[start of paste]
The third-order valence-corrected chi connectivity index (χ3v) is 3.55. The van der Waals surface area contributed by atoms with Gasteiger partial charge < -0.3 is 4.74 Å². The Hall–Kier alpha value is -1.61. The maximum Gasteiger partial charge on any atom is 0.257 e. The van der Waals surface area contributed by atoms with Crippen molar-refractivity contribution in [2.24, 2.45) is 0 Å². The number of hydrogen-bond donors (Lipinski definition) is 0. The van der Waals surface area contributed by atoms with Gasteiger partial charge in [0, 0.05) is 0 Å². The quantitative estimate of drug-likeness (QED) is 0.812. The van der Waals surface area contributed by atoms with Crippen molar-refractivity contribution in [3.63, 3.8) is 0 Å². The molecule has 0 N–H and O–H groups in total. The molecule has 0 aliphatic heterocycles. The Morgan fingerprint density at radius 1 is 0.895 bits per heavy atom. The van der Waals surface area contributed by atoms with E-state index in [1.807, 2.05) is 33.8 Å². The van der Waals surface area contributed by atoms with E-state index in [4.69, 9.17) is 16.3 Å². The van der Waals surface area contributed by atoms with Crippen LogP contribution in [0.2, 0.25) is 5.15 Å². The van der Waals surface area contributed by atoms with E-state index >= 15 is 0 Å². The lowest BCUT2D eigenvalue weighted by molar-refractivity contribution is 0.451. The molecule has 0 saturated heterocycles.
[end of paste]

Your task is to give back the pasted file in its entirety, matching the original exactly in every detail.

The third-order valence-corrected chi connectivity index (χ3v) is 3.55. The van der Waals surface area contributed by atoms with Gasteiger partial charge < -0.3 is 4.74 Å². The Hall–Kier alpha value is -1.61. The maximum Gasteiger partial charge on any atom is 0.257 e. The van der Waals surface area contributed by atoms with Crippen molar-refractivity contribution in [2.24, 2.45) is 0 Å². The number of hydrogen-bond donors (Lipinski definition) is 0. The van der Waals surface area contributed by atoms with Gasteiger partial charge in [0, 0.05) is 0 Å². The quantitative estimate of drug-likeness (QED) is 0.812. The van der Waals surface area contributed by atoms with Crippen molar-refractivity contribution in [3.63, 3.8) is 0 Å². The molecule has 0 N–H and O–H groups in total. The molecule has 0 aliphatic heterocycles. The Morgan fingerprint density at radius 1 is 0.895 bits per heavy atom. The van der Waals surface area contributed by atoms with E-state index in [1.807, 2.05) is 33.8 Å². The van der Waals surface area contributed by atoms with E-state index in [4.69, 9.17) is 16.3 Å². The van der Waals surface area contributed by atoms with Crippen LogP contribution in [0.2, 0.25) is 5.15 Å². The van der Waals surface area contributed by atoms with E-state index >= 15 is 0 Å². The lowest BCUT2D eigenvalue weighted by molar-refractivity contribution is 0.451. The molecule has 0 saturated heterocycles.